The CROWN Act has yet to pass in Louisiana’s state legislature


Hannah Renton

Photo Illustration

Arianna Blakely, Copy Editor

On Aug. 20, 2018, then 11-year-old Faith Fennidy was sent home from Christ the King Middle School in Terrytown, Louisiana, for wearing a braided ponytail.
“My principal pulled me out of class and told me I had to call my mom to go home because I had not taken out my braids,” she said.
Extensions, wigs, and hair pieces were prohibited, according to a newer edition of the school’s parent-student handbook at the time, a rule that the Fennidy family was never made aware of.
“My mom had a meeting with the principal. They explained the importance of braids, why they’re important to me and my culture,” Faith Fennidy said. “My principal still decided she was going to stand by the rule.”
Faith’s older brother, Steven Fennidy, recorded the viral video that sent this story nationwide, prompting criticism towards the school and starting a larger conversation around Black hair.
“I asked the principal, ‘What issue is braids causing?’ She couldn’t give me an answer,” Steven Fennidy said. “That’s when we felt it was racially motivated.”
That was Faith Fennidy’s last day on campus.
Hair discrimination in schools and in the workplace is phasing out, as legislation is being put in place to end it.
The CROWN Act, which stands for “Creating a Respectful and Open World for Natural Hair,” is a law prohibiting race-based discrimination on the basis of hair. This includes the denying of educational or employment opportunities due to hair texture or protective styling choices.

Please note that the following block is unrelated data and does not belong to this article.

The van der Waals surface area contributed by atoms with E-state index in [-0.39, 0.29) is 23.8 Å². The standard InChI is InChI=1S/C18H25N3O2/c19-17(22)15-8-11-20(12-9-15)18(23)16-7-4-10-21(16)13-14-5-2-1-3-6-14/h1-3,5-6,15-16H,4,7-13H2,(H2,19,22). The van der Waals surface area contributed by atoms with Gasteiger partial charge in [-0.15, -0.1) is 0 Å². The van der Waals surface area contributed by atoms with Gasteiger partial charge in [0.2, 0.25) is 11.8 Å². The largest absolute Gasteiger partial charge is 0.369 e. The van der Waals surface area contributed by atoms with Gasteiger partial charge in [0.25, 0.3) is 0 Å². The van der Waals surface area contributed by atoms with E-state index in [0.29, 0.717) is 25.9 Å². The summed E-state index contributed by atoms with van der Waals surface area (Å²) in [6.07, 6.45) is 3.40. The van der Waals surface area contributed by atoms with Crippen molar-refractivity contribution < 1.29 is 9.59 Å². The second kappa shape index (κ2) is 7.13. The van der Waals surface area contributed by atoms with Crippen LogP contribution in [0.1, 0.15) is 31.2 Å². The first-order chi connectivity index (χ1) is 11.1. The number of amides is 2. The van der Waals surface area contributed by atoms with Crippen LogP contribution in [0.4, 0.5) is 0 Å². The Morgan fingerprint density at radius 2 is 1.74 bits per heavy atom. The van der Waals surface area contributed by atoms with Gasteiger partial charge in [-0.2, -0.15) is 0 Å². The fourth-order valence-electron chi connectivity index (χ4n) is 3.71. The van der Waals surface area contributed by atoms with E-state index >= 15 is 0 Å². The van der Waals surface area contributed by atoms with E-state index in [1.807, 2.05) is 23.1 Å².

The law, which was introduced on July 3, 2019, by California Senator Holly J. Mitchell, has currently passed in 13 states and 30 cities nationwide. Louisiana is yet to be one of them.
Charisse Gibson, an Emmy Award-winning news anchor and reporter at WWL-TV in New Orleans, is no stranger to having her hair be the main topic of conversation over her work.
“For me, I went into it hearing from mentors of mine that in order to stay in someone’s good graces, I needed to keep sort of a professional look,” she said. “I would have to straighten my hair, sew it in, relax it, do whatever I can to fit the status quo.”
When Gibson had to quarantine due to the COVID-19 pandemic, she developed the courage to experiment with her hair as an act of advocacy for Black women in the workplace.
“I think quarantine was an opportunity to really act on some things I’ve always wanted to do,” she said. “I have had every single hairstyle you can think of. I had braids, crochet, weaves, sew-ins, wigs. I’ve let it be curly and long. I’ve chopped it all off. I’ve run the gamut of hairstyles.”
Faith Fennidy promotes Black hair knowledge as a freshman at Metairie Park Country Day School. As one of five Black freshman girls on campus, she and members of the school’s Black Student Union hold presentations for students of all ages to teach them about microaggressions, appropriate compliments to give, the cultural significance of Black hairstyles, and the CROWN Act.
“I have so many ideas already for what we’re going to be doing next. Field trips, educational videos, stuff we can do on campus. I also want to work with other schools’ Black student unions,” Faith Fennidy said.
Steven Fennidy believes that Faith’s outreach now will prevent discriminatory rules from being made in schools down the line.
“That’s stuff they don’t know about. If they don’t ask, they’ll never know. If Faith can get into schools now, they can’t say that they didn’t know,” Steven Fennidy said. “That’s what Faith has been working on: spreading the word.”
Gibson hopes that Black women today will feel confident enough to wear their hair however they like.
“I advocate for hair freedom. If you want to wear it relaxed, straight, short, long, if you want a long weave, braids, twists, do your thing,” Gibson said. “I’m at the point where I’m free.”
The CROWN Act has been passed in the city of New Orleans but has not been passed statewide. It is currently waiting before the state legislature accompanying House Bill 41. Go to to track the bill’s progress.